# Predict bouncing ball destination in JavaScript

In a Pong-style 2D game, a ball (a circle of radius BALLRADIUS) can bounce (with perfect elasticity) on the top or bottom of the screen. When it hits the left or right side of the screen, one of the players scores a point. This function calculates the y-coordinate at which a ball initially at coordinates (x, y) and travelling at velocity (vx, vy) will next hit the left or right side of the screen.

const WIDTH = 1000;
const HEIGHT = 1000;

function predictBallDestination(x, y, vx, vy) {
/* Predict y coordinate at which a ball at (x, y) and travelling at velocity
(vx, vy) will next hit the left or right side of the screen. The ball can bounce
on the top or bottom of the screen with perfect elasticity. */
if (vy === 0) {  // Traveling horizontally
return y;
}
if (vx === 0) {  // Traveling vertically
throw new Error("Ball.predict: ball can never reach the side because vx is 0");
}
// Calculate horizontal distance to the side towards which it is traveling
const dx = vx > 0 ? WIDTH - BALLRADIUS - x : x - BALLRADIUS;

// Calculate total vertical distance it will travel
const dy = Math.abs(vy * dx / vx);

// Calculate remaining vertical distance to travel after the first bounce
let remainder;
if (vy > 0) {  // Initially going down
if (dy <= HEIGHT - y - BALLRADIUS) {
return y + dy; // no bounce
}
remainder = dy - (HEIGHT - y - BALLRADIUS);
} else {    // Initially going up
if (dy <= y - BALLRADIUS) {
return y - dy; // no bounce
}
remainder = dy - (y - BALLRADIUS);
}

// Calculate distance it will still have to travel after the last bounce
const lastPart = remainder % (HEIGHT - BALLRADIUS * 2);

const bounces = 1 + Math.floor(remainder / (HEIGHT - BALLRADIUS * 2));
const evenBounces = bounces % 2 === 0;
console.log("Bounces", bounces);
if ((vy > 0 && evenBounces) || (vy < 0 && !evenBounces)) {
// If the ball is going down after the last bounce
} else {    // going up after the last bounce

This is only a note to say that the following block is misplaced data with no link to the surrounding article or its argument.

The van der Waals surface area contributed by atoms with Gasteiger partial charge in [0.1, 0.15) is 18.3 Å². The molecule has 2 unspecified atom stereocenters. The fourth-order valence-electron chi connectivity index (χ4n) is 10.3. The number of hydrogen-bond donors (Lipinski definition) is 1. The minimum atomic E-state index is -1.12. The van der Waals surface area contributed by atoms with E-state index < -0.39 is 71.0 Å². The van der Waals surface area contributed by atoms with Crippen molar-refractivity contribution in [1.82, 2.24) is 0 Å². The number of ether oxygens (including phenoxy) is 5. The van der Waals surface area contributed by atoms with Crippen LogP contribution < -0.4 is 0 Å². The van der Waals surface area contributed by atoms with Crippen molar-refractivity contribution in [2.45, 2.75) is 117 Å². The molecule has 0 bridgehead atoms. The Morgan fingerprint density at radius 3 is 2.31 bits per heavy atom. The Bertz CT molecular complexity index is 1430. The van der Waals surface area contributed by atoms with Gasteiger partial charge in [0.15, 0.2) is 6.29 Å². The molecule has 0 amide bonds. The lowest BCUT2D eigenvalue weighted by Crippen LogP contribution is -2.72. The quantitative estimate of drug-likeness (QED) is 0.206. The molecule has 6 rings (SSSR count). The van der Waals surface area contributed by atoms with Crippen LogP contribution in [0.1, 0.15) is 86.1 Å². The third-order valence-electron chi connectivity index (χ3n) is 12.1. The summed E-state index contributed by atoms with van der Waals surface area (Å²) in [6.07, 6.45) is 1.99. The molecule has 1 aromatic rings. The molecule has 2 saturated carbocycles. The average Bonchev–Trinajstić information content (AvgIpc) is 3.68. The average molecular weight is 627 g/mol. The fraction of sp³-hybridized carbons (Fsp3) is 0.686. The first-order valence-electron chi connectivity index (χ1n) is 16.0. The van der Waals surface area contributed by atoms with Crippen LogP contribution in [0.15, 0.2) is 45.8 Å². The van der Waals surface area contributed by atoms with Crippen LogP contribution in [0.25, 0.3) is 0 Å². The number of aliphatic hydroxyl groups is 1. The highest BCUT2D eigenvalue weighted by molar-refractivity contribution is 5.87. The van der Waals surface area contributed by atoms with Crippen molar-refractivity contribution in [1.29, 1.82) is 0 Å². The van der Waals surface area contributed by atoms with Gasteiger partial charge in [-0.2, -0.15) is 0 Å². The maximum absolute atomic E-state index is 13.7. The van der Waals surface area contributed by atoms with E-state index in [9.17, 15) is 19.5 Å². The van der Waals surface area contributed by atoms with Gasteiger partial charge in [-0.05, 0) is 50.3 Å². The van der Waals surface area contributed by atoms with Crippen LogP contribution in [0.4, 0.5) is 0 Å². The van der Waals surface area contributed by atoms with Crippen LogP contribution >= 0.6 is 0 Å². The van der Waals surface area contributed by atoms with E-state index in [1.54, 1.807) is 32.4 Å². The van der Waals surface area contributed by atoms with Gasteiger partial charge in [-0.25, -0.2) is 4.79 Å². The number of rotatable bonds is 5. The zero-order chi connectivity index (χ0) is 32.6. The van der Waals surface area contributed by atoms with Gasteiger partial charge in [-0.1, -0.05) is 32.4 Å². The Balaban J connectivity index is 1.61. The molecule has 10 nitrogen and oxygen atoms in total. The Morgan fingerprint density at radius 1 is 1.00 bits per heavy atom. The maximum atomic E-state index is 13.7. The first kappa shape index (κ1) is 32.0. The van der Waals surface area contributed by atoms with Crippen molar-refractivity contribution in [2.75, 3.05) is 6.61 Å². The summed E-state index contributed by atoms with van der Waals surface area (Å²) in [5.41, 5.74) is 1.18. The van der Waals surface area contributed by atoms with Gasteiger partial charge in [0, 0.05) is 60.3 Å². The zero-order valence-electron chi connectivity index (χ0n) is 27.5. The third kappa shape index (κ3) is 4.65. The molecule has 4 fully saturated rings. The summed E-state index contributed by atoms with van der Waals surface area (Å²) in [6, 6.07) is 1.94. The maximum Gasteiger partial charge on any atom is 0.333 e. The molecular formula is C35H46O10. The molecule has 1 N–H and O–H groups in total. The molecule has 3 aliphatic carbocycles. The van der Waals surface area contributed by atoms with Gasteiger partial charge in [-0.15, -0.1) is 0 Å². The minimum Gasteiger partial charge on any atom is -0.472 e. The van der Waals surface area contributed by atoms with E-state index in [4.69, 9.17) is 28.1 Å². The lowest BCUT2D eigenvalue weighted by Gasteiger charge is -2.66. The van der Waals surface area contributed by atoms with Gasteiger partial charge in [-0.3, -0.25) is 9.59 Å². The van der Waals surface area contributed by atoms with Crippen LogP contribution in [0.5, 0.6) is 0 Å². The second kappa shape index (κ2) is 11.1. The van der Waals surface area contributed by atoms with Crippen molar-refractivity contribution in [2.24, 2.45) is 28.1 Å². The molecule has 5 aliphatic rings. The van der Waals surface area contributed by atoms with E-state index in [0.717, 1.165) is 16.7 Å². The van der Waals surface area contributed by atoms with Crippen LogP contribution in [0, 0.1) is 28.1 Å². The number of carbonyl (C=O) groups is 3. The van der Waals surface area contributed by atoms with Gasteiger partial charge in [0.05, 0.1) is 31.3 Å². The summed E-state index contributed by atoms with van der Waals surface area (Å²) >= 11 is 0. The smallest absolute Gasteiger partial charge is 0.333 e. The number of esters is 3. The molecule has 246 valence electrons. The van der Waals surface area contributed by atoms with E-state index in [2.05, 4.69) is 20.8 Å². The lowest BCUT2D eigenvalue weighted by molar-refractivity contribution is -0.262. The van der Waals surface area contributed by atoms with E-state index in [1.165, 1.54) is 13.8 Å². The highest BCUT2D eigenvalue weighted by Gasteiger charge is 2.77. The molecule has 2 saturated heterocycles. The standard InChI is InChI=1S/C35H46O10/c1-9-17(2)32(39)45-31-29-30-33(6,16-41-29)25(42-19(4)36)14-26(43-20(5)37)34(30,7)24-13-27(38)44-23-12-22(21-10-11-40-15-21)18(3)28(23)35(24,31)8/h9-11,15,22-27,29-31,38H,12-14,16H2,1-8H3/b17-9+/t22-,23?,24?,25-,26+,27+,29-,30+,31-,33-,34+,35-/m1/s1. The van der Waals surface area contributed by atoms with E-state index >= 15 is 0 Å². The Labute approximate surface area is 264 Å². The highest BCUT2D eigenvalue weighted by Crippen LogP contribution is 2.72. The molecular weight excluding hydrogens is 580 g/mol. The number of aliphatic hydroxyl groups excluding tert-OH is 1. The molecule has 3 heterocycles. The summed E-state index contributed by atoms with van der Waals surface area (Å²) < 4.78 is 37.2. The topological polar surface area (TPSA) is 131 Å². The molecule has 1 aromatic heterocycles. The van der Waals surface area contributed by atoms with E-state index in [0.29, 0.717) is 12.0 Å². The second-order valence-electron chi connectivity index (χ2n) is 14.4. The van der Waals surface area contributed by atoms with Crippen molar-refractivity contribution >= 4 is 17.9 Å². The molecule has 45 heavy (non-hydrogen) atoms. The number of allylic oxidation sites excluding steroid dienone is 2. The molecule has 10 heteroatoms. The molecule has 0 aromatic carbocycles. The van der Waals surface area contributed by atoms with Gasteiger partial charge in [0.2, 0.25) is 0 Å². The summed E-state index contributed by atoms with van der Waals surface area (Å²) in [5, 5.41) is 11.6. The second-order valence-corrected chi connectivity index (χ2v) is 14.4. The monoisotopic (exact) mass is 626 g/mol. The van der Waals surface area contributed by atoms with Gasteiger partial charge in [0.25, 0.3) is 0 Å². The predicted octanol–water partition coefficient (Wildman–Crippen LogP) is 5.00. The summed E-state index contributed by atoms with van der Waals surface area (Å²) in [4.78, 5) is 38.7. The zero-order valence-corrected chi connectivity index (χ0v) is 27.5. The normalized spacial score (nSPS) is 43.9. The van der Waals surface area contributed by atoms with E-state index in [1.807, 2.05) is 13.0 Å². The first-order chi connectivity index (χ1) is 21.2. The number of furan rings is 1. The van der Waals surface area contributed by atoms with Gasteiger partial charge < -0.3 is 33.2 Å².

return HEIGHT - BALLRADIUS - lastPart;
}
}
console.log(predictBallDestination(500, 500, 1, 0));     // 500 - travels right and hits the right side at (WIDTH - 10, 500)
console.log(predictBallDestination(500, 500, 1, .5));   // 745 - travels down-right without bounce
console.log(predictBallDestination(500, 500, 1, 1));    // 990 - hits at the corner
console.log(predictBallDestination(500, 500, 1, 2));     // 500 - bounces once at the middle bottom
console.log(predictBallDestination(500, 500, 1, 4));     // 500 - bounces twice and still hits in the middle

I would appreciate any suggestions to simplify the logic or otherwise improve this function. Is there some way to take care of all the different cases (going up or down, no bounce, odd number of bounces, even number of bounces) with a single formula?

## Single responsibility.

Never ignore or cover up bugs.

I will point out that the function predictBallDestination has gone way outside its role by throwing an error due to a game state that should never happen.

Even if it is possible somehow for the ball to have no horizontal movement, detecting this state should be done at a much higher level.

Yes this function is where vx = 0 will matter, but then a divide by zero is the least of your problems.

Always attempt to recover the correct state, and reserve throwing errors only when there is absolutely no way to recover the valid state.

Ask yourself "What is setting vx == 0?" and fix the problem there! Throwing an error is just ignoring the underlying bug.

## More constants

You code is doing a lot of repeated calculations. Most notable you are subtracting BALLRADIUS many times. Extend your list of constants to avoid the needless math.

For example to define a play field with inset

const WIDTH = canvas.width;   // Whatever sets the size
const HEIGHT = canvas.height;
const INSET = 50;
const LEFT = INSET + BALLRADIUS;
const RIGHT = WIDTH - INSET - BALLRADIUS;
const TOP = INSET + BALLRADIUS;
const BOTTOM = HEIGHT - INSET - BALLRADIUS;


## To many conditions

You are checking the ball velocity over and over, is ball going left or right, up or down. That can all be done in the math. The only check needed is which edge you want the y position at.

If you set the max slope of the ball's travel such that it does not hit the top and bottom edge more than say 2000 times you can simplify the final odd even check.

// using constants from above
const MAX_BOUNCES = 2000; // number of times ball hits top and bottom
function getYPos(x, y, vx, vy) {
const h = BOTTOM - TOP;
const edge = vx < 0 ? LEFT : RIGHT;
const hy = ((y + (edge - x) * vy / vx) - TOP + h * MAX_BOUNCES) % (h * 2);
return (hy < h ? hy : h - hy + h) + TOP;
}

• Thanks for this suggestion. I put the error check there mainly for transparency / readability - making it obvious to the reader, who might not even know that the ball should always have horizontal movement in Pong, that vx === 0 is not an expected case, as the rest of the function does not make sense in this case. (As it happens with the error catching removed, the function returns NaN when vx is 0, but this is far from obvious from reading it.) Perhaps returning NaN or just documenting the expected range of inputs better would be more appropriate. Apr 6, 2022 at 15:11
• @Stuart The reader (I presume is a person modifying the code) should know it can never be zero. Anyone modifying the code that does not know this should not have their fingers in the pie to start with. Apr 6, 2022 at 15:34